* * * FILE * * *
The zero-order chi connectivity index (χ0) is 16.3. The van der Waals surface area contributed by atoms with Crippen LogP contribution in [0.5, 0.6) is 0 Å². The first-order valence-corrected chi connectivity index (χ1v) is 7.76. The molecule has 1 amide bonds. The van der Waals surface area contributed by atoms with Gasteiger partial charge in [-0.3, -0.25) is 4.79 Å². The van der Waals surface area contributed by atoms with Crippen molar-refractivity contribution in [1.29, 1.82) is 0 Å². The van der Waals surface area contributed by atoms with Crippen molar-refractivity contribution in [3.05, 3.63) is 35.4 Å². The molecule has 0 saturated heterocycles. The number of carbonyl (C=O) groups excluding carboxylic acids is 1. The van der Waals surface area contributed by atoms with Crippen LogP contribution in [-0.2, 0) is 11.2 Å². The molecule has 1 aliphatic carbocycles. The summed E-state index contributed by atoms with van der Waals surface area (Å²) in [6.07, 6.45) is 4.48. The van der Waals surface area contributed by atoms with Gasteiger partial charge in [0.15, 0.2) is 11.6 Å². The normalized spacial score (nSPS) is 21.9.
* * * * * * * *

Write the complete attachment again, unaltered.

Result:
The zero-order chi connectivity index (χ0) is 16.3. The van der Waals surface area contributed by atoms with Crippen LogP contribution in [0.5, 0.6) is 0 Å². The first-order valence-corrected chi connectivity index (χ1v) is 7.76. The molecule has 1 amide bonds. The van der Waals surface area contributed by atoms with Gasteiger partial charge in [-0.3, -0.25) is 4.79 Å². The van der Waals surface area contributed by atoms with Crippen molar-refractivity contribution in [1.29, 1.82) is 0 Å². The van der Waals surface area contributed by atoms with Crippen molar-refractivity contribution in [3.05, 3.63) is 35.4 Å². The molecule has 0 saturated heterocycles. The number of carbonyl (C=O) groups excluding carboxylic acids is 1. The van der Waals surface area contributed by atoms with Crippen LogP contribution in [-0.2, 0) is 11.2 Å². The molecule has 1 aliphatic carbocycles. The summed E-state index contributed by atoms with van der Waals surface area (Å²) in [6.07, 6.45) is 4.48. The van der Waals surface area contributed by atoms with Gasteiger partial charge in [0.15, 0.2) is 11.6 Å². The normalized spacial score (nSPS) is 21.9.